What the real house husbands have to say
Ok, let’s be honest here mums – hands up who would trade roles in a heartbeat with their husband and instigate a life swap, whereby you leave him in charge of the household chores and the children while you assumed the role of primary breadwinner?
I’ll admit, it’s a tantalising thought at times – especially when you feel your life resembles some kind of unglamorous Groundhog Day.
Now that the newly launched Channel Nine TV Show House Husbands has hit our small screens each Sunday night, many are watching with great interest to see how this contemporary notion translates into everyday life.
Described as “a fresh and dynamic look at Australian family life, with a very modern twist,” it highlights a reality for many households in Australia today. According to the ABS, the phenomenon that is the “House Husband” is on the rise. At last count 12,000 stay-at-home-dads were in charge of the home and children signalling an increase of 35% per cent in two years.
Chris Shepherdson, a 38 year old former exhibition project manager from the Melbourne suburb of Edithvale, is one of these 12,000. As primary caregiver to George (almost 3) and Poppy (11 Months) he explains why this was the path his family chose.
“My wife was earning more money and I saw an opportunity for a career change by starting my own business and working from home.”
Craig could well be the envy of all his mates as he describes just why he adores being a stay-at-home-dad.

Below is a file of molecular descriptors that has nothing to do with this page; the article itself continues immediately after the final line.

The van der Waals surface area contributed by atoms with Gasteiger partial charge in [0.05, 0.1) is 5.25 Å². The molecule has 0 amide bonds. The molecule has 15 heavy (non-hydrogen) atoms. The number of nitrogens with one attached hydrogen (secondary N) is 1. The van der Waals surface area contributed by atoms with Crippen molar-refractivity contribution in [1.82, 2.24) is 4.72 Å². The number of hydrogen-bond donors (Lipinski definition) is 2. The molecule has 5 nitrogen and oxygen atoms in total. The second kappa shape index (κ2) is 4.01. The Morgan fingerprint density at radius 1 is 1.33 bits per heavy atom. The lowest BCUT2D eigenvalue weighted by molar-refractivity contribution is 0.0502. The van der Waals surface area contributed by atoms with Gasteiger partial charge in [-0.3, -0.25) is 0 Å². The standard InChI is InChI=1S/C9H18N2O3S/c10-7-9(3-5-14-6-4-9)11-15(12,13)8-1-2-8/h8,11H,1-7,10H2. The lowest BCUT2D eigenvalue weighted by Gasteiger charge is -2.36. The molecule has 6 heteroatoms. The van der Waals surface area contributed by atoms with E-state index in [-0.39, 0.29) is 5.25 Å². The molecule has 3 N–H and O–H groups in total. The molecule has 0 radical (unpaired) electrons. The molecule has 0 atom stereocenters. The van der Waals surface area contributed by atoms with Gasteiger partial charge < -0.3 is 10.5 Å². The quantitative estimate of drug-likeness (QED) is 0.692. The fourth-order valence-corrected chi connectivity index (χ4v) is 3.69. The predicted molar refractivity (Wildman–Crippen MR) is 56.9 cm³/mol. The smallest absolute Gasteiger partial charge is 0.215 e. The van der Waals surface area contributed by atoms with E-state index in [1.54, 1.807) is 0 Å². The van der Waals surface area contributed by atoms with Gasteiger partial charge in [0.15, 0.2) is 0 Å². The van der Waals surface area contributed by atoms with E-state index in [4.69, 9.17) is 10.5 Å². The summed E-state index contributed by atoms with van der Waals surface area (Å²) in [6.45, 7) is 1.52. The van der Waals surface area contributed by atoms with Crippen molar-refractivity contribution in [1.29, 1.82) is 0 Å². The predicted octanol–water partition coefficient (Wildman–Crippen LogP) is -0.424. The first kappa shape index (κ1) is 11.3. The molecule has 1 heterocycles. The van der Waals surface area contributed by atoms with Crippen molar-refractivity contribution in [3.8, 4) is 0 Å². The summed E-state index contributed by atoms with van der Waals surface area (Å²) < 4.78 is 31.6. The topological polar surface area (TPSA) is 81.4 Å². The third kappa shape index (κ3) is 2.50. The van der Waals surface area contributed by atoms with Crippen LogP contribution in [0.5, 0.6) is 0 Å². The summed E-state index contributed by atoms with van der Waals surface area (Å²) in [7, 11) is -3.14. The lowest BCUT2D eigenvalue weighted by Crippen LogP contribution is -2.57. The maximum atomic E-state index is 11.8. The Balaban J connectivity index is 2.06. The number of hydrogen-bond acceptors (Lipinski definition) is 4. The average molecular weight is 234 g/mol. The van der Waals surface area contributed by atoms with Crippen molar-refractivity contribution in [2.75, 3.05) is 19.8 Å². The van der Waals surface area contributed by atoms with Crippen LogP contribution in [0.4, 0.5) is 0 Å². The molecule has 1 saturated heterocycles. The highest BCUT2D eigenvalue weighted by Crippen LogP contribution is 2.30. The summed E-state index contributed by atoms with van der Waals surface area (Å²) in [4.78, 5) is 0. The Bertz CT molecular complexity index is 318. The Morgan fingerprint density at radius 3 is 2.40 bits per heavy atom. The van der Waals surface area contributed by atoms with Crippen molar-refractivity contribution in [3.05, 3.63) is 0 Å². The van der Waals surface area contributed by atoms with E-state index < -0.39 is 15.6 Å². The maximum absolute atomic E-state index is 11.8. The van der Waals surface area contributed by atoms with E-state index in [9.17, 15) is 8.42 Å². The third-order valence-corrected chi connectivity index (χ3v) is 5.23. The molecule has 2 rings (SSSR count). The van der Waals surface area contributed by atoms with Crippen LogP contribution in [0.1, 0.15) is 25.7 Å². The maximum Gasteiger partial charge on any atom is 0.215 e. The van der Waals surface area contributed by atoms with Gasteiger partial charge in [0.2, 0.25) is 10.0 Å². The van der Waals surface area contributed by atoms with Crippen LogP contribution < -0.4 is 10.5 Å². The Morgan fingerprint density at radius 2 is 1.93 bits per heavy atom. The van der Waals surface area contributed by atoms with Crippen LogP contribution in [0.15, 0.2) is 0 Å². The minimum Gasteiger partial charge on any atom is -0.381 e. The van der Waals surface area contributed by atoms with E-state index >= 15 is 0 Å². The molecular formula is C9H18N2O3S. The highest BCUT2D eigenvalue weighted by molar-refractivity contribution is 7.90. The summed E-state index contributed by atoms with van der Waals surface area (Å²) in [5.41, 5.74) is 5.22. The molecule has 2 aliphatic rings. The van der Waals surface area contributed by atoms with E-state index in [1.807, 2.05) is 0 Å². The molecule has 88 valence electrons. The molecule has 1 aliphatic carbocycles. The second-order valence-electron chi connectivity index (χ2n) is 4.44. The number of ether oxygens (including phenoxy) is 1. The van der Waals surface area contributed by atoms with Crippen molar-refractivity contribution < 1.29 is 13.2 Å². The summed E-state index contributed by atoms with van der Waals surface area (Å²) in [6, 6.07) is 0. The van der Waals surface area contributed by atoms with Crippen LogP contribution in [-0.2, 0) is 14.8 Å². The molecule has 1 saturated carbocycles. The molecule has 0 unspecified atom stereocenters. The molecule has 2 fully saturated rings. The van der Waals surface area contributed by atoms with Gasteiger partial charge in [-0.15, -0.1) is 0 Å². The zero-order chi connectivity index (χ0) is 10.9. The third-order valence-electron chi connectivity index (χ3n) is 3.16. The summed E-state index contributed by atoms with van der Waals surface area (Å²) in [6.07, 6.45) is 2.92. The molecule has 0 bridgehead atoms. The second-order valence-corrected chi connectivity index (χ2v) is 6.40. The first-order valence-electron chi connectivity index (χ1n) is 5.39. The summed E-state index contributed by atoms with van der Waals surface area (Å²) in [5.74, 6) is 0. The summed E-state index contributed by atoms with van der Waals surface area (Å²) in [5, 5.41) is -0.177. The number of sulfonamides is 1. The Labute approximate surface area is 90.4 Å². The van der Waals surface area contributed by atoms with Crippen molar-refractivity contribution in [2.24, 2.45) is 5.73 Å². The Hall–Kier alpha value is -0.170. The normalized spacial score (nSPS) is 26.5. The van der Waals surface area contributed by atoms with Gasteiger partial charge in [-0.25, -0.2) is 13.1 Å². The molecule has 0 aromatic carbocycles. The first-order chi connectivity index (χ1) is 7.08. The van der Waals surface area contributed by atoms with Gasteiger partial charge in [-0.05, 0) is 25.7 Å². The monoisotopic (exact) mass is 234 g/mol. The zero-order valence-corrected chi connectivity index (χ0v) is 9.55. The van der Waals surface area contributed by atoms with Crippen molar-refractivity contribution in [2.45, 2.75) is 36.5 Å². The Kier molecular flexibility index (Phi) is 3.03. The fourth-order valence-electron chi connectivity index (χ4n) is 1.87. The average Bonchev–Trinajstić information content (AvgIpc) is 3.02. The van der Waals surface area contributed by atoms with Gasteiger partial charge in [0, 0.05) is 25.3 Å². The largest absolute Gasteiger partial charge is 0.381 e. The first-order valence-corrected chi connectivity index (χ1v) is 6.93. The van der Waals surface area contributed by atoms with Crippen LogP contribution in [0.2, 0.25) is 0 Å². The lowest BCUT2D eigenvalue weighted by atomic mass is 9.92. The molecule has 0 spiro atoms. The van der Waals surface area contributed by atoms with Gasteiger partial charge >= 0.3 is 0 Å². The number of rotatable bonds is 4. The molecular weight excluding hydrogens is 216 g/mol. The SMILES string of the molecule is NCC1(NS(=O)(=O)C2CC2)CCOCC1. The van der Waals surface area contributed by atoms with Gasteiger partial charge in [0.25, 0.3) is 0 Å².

“Apart from the obvious bonding and sense of achievement, I get to play with Hotwheels, play in the park and watch Pixar movies all day!” he laughs, adding, “I also think the kids benefit from having one of us at home.” This sentiment is echoed in the final scenes of House Husbands, where the four main characters (Gary Sweet, Firass Dirani, Rhys Muldoon and Gyton Grantley) concur that even the most hapless parent being present is better than the alternative of none being at hand.
Not that Craig is inept, oh no. He happily assumes all the roles expected of the at-home parent, as well the typical “Dad only” type chores like outdoor maintenance and the like. However, he admits it’s not all sunshine and playtime. “There are few more relentless jobs than an at-home parent” he concedes but agrees it gives mothers who desire to further their career a golden opportunity to do so, minus the guilt or financial burden of placing children in care fulltime.
Woollongong mother of 2, Danielle Norris, is one such mum. Returning to the workplace after the birth of each child, she handed over the reins to husband Mark. She confesses there were mixed emotions at play, even though she knew Mark was more than capable.
“I was jealous and sad, but definitely not concerned.” She acknowledges.
For Craig and the talented cast of House Husbands though, there are still prejudices encountered while their wives are out earning the lion share of the family income.
“I think some people have an assumption of incompetence in regards to men and children and I’ve learned to ignore the patronising smiles I get from others. I was once out with another male friend who was outraged on my behalf when a female friend saw us and said ‘Oh look, how cute. A father looking after a baby.’ Like I was a monkey riding a tricycle!”
“There is also that faint sense of cynicism from some people who ask questions like “When are you going back to work?” which I interpret as “How long can you get away with doing this?”
It’s clearly time for mothers at the park to make room for their male counterparts though as the stay-at-home-dad ‘trend’ is here to stay. As with anything that breeds fresh appreciation for what each parent’s role in their family unit entails, I’m sure we all agree that this is very much a good thing!
Where you watching House Husbands? What did you think?